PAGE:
Right in the middle of a nice, little Malaysian Grand Prix, a swim meet broke out. Podium: race winner Jenson Button, Brawn GP. Photo by xpb.cc. An eventful Formula One race at Sepang International Circuit ended in Jenson Button's ...
Right in the middle of a nice, little Malaysian Grand Prix, a swim meet broke out.
An eventful Formula One race at Sepang International Circuit ended in Jenson Button's favor Sunday when the Englishman was clever enough to be leading when an expected monsoon arrived and put so much water on the 3.44-mile track that a safety car was deployed and the race red-flagged on Lap 32 of 56 scheduled. The final lap behind the safety car was done at pedestrian speed.
"It was really bad conditions," Button said. "You couldn't actually see the circuit. I mean it was that bad. We were behind the safety car and my team, who did a fantastic job, said all you've gotta do is just drive around, and that was just wah! I almost went off the circuit. We were going around at running pace, it was that slow. The safety car was pulling away from us."
Button won from under an umbrella, sitting in his Brawn GP BGP001 with his helmet off, as the race's two-hour time limit ticked away. Victory is Button's second in two races of the 2009 season; precedents for such success include eight world driving championships.
"What a crazy race," Button said. "It really was."
Rain is a daily event in the Malay Peninsula's latitude and the race's delayed start to twilight to accommodate European television viewers hit the precipitation hour as surely as gin and tonic in a glass. More pertinent, the halt came just on an hour into the race with the sun dropping, rain pelting and light fading so fast that a restart became practical. As the race reached half but not three-quarters distance, half points were awarded for the fifth time in series history.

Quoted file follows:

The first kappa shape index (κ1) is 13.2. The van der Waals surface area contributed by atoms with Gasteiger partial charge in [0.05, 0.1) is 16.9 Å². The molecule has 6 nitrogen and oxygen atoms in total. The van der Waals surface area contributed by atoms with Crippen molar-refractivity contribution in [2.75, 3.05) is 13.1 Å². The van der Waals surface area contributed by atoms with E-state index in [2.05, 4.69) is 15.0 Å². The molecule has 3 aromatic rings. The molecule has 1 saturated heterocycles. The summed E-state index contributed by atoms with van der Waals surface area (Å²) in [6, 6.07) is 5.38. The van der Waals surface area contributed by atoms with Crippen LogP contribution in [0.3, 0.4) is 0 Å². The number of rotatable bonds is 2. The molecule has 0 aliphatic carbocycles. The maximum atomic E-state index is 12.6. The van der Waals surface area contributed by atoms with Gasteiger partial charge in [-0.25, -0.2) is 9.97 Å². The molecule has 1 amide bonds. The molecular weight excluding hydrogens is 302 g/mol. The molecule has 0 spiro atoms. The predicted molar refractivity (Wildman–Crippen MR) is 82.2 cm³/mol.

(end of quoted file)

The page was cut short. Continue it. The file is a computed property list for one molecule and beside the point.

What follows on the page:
Button and Toyota's Timo Glock were a lap ahead of everyone else -- Glock having just given up the lead as drivers pitted for tire changes -- which led to official scheming on how to deploy the field to let it unlap itself. Grand Prix Drivers Association honcho Mark Webber spent the break springing from group to group to ascertain what drivers thought and indicate they were thumbs down on the notion of continuing.
Scoring counts back to Lap 31, so not only did Glock lose what he thought might be victory, he lost second, too. He was accorded third behind BMW Sauber's Nick Heidfeld. Jarno Trulli of Toyota was fourth, Rubens Barrichello of Brawn GP fifth, Webber of Red Bull sixth, Lewis Hamilton of McLaren Mercedes seventh, and Nico Rosberg of Williams F1 eighth to complete the points finishes. They were followed by Felipe Massa of Ferrari, Sebastien Bourdais of Scuderia Toro Rosso, Fernando Alonso of Renault, Kazuki Nakajima of Williams F1, Nelson Piquet of Renault, Kimi Rakkonen of Ferrari, and Adrian Sutil of Force India. Results were posted as provisional.
Rain was predicted as early as 10 minutes into the race but it didn't arrive, giving Button a chance to recover from losing the lead and dropping to third into the first corner as he struggled with oversteer. Rosberg shot from fourth position into the race lead at the first corner and looked prepared to score a result after recording fast laps in five of six pre-race practices sessions this season. Instead, events overtook him.
For what would become the first half of the race, all that designed racing and overtaking was on show as dices took place and positions changed up and down the field.